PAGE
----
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Not much has changed with the domain name search experience since the early days of the internet.

The process in and of itself is timeless in general. I mean, a person either has a dream or idea about launching a website of some sort, and they visit a domain registrar of their choice to verify domain availability.

If the .com domain is taken (which is highly likely these days), then searchers likely append or prepend words or letters, in some cases they add hyphens or dashes, or get cute with adding or removing an assortment of letters to create a brandable domain.

Nevertheless, searchers spend quite a bit of time searching and hoping their domain of choice is available while using a less than stellar domain name search user experience.

While attending NamesCon 2018, I attended a Tools Talk (Why Searching For A Domain Name Sucks) given by Tony Kim, Chief Marketing Officer of Hexonet, that outlined Hexonet’s three-pronged strategy for transforming the future of the domain name search experience.

Hexonet’s three-pronged strategy deliberately focuses on providing the following as it aims to raise the bar of expectation pertaining to an improved domain name search experience:

  • New Search Technology
  • Easier to Use Service Interfaces
  • Distribute the Technology and Interfaces to Resellers and Partners

Hexonet’s new search technology allows searches to enter and view suggestions within microseconds, even allowing real-time autocomplete results while one types or inputs their domain.

This feature alone changes the domain name search experience quite a bit as most domain registrars still use the ole’ enter and wait methodology that’s been around since the birth of the Internet.  Hexonet also offers a lightening fast bulk search feature that searches up to 1,000 domains.

Another key feature noted is how comprehensive Hexonet’s domain name search experience is when it considering the robust and varying types of domains (i.e., IDNs, ccTLDs, gTLDs, nTLDs, Expired, Premium, Aftermarket, Expiring, Backorder, Preorder, etc.) included and returned when searchers enter a domain to check its availability.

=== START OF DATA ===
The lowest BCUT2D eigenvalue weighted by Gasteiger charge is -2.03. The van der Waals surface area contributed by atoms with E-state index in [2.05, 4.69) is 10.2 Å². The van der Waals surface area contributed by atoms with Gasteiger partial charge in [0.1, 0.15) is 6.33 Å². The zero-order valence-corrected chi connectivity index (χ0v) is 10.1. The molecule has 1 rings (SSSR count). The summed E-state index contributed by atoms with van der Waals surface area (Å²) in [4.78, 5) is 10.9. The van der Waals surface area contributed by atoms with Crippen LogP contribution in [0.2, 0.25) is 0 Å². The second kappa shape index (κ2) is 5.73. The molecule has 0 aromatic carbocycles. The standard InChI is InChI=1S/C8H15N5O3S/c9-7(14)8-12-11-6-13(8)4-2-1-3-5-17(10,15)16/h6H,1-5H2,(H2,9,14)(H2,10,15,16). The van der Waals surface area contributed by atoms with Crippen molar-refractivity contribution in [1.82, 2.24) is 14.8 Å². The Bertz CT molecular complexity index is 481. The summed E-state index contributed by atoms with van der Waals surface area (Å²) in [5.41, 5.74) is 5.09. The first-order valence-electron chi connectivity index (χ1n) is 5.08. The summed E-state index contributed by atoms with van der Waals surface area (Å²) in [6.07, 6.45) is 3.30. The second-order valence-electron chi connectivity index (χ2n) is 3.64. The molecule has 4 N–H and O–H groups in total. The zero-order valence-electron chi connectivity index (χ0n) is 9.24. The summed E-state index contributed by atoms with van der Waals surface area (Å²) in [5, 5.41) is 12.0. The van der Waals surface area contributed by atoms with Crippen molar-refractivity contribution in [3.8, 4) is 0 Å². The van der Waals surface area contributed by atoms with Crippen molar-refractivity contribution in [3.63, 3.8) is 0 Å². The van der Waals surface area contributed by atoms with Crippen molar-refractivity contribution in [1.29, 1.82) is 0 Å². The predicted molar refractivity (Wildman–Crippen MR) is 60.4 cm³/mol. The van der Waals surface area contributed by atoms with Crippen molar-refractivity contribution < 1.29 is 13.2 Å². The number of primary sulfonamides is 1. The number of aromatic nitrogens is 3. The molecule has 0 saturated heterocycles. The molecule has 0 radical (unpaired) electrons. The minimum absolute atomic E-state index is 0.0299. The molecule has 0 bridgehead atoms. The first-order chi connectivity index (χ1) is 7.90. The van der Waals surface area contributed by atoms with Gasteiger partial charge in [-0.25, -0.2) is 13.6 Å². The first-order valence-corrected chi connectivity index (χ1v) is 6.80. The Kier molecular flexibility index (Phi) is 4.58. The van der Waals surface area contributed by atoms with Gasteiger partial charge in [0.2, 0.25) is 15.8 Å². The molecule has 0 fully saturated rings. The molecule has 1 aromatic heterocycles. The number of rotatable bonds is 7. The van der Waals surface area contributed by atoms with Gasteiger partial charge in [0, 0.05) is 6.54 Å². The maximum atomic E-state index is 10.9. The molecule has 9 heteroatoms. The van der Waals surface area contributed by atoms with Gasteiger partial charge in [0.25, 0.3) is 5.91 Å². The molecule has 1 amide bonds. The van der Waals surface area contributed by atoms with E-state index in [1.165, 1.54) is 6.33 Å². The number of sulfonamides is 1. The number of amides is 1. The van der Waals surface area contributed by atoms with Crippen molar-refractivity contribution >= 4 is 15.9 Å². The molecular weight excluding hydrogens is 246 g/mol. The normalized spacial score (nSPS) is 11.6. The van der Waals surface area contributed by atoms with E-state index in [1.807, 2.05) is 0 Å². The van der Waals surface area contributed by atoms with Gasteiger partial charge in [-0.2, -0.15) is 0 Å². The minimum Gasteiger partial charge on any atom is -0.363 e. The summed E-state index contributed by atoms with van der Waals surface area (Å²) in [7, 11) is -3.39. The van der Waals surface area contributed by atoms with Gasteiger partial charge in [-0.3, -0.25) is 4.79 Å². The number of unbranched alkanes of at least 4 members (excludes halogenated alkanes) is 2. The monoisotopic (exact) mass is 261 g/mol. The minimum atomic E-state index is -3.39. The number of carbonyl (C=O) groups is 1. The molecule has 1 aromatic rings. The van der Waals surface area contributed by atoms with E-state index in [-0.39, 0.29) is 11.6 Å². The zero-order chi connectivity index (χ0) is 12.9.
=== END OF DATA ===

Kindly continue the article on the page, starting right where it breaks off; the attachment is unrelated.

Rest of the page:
In addition, Hexonet has also included a number of adaptive, contextual, and advanced ranking features to assist in delivering relevant domain suggestions, such as search history, geographic location, word tokenizer, synonyms, keyword sets, and subjects/categories to name a few.

Another item to note is that Hexonet is providing the necessary distribution and integration paths for resellers and partners to configure and customize the Hexonet search technology and interface to their own liking and usage.

 

Last but not least, Hexonet’s new domain name search experience also features and offers an easy-to-use guided experience to simplify one’s search for a domain.

There’s no need to go and recreate the wheel when someone else has invested time, money, and effort to produce a platform to build and extend upon.

In closing, I’m impressed with what Hexonet has produced, and more impressed with how they’ve successfully transformed and drastically improved the domain name search experience.  They are truly staying, remaining and providing a one-step ahead experience!

For a brief overview and hands-on demonstration of Hexonet’s new domain name search experience, watch the tutorial video. Should you have questions or comments, please leave them just below the video.

Thanks and that’s all for now!

Meet Alvin Brown

He's an experienced and passionate serial entrepreneur, founder and publisher of Kickstart Commerce. Alvin possesses a great love for startups dominating their market using profitable digital strategies for greater commerce.

One Response to Hexonet Transforms the Future of the Domain Name Search Experience

  • Tik. says:

    Customizing the searches for resellers is one aspects of Hexonet that could also target competing (domain search) tools’ customers. I have learned about another domain search tool fairly recently that seems to charge people to access it. Individuals who need to buy domains to resale them may be greater users of a domain search tool. I have been more into affiliate marketing. But even in that case, getting new domains is something that may have benefits.

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